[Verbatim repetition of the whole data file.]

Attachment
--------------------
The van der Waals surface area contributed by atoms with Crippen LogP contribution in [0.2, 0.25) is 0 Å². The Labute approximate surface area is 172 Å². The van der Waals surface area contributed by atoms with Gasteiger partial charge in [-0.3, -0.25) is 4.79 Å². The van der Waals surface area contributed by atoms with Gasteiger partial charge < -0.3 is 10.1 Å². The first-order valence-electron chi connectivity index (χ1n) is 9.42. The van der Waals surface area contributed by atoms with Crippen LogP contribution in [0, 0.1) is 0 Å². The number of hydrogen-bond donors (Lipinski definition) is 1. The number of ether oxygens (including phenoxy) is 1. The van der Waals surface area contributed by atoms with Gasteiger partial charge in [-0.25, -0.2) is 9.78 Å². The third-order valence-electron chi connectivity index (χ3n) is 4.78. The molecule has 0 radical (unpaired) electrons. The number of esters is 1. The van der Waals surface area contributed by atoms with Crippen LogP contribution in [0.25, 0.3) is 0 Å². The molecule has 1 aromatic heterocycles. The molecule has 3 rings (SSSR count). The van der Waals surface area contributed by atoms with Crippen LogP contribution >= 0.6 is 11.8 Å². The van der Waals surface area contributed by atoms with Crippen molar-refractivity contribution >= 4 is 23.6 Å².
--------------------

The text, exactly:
The van der Waals surface area contributed by atoms with Crippen LogP contribution in [0.2, 0.25) is 0 Å². The Labute approximate surface area is 172 Å². The van der Waals surface area contributed by atoms with Gasteiger partial charge in [-0.3, -0.25) is 4.79 Å². The van der Waals surface area contributed by atoms with Gasteiger partial charge < -0.3 is 10.1 Å². The first-order valence-electron chi connectivity index (χ1n) is 9.42. The van der Waals surface area contributed by atoms with Crippen LogP contribution in [0, 0.1) is 0 Å². The number of hydrogen-bond donors (Lipinski definition) is 1. The number of ether oxygens (including phenoxy) is 1. The van der Waals surface area contributed by atoms with Gasteiger partial charge in [-0.25, -0.2) is 9.78 Å². The third-order valence-electron chi connectivity index (χ3n) is 4.78. The molecule has 0 radical (unpaired) electrons. The number of esters is 1. The van der Waals surface area contributed by atoms with Crippen LogP contribution in [0.25, 0.3) is 0 Å². The molecule has 1 aromatic heterocycles. The molecule has 3 rings (SSSR count). The van der Waals surface area contributed by atoms with Crippen LogP contribution >= 0.6 is 11.8 Å². The van der Waals surface area contributed by atoms with Crippen molar-refractivity contribution >= 4 is 23.6 Å².